On the Presidential campaign trail meanwhile, the likeliest Democratic presidential nominee is a woman that more than half the country is polled as saying they won't vote for, whose politics are far left of center and yet is actually the conservative compared to her closest rival, a first term Senator with no political experience.

As before the only hope for the Democratic party is that the Republicans screw up badly enough for them to take power and with a chaotic Republican field of candidates, filled with liberals out of touch with Americans, that might well happen. 2007 was the year the Democrats lost it but 2008 might be the year the Republicans lose it.


  1. The Democrat party does seem a bit hysterical. They really have nothing to offer but rhetoric on most subjects.
    However, the Republicans are not offering a real choice either this year.

  2. Happy New Year, Sultan - 2008 is a good year to kick some butt.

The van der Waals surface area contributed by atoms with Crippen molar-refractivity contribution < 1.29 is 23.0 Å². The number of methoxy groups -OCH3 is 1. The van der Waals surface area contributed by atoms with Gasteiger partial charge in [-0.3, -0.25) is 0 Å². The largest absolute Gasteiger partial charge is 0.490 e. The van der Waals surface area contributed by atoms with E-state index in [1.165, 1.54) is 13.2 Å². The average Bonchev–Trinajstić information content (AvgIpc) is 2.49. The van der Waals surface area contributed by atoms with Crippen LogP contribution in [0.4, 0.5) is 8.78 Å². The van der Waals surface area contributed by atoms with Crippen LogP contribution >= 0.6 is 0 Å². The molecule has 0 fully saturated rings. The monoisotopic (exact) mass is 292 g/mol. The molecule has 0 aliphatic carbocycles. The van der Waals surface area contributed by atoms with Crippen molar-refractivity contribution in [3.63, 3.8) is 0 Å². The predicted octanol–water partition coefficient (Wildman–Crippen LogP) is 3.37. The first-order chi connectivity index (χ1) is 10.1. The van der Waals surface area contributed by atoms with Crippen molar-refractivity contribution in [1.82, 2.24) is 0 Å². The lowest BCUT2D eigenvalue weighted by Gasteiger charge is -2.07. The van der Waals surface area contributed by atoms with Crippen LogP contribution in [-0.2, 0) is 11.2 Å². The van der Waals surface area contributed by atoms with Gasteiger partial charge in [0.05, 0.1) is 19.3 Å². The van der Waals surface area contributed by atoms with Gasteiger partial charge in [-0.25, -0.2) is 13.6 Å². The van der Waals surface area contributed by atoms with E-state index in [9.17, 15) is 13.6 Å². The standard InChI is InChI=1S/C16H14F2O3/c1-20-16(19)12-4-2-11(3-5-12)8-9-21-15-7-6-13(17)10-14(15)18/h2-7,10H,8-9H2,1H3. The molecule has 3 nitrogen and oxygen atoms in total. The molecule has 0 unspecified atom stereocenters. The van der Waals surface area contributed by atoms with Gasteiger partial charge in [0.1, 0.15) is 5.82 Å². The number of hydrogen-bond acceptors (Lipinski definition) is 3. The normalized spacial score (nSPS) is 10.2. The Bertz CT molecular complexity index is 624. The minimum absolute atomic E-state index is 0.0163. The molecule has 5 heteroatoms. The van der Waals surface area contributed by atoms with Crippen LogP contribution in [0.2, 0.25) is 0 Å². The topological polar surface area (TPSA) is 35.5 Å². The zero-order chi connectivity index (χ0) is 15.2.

3. I agree with you, Lemon. I'm less than impressed with all of the candidates for 2008. None are perfect. But what can we do but to pick the most qualified among the candidates and hope and pray they don't lead us on a collision course.

    And the good news is that four years later we'll have another crack at it. You gotta love that about American democracy. We almost always get another bite at the apple so to speak without there being a terrible disaster, chaos, or whatever.

  4. We can write in Pat Paulson yet again this year and every year til he wins!!
    So what if he is deceased? He would still make a better president than the rest!

  5. Haven't heard of Pat Paulson.

  6. But I think Huckabee is really losing it with all of this nonesense in which he decides not to run an ad, then calls a press conference and shows the ad.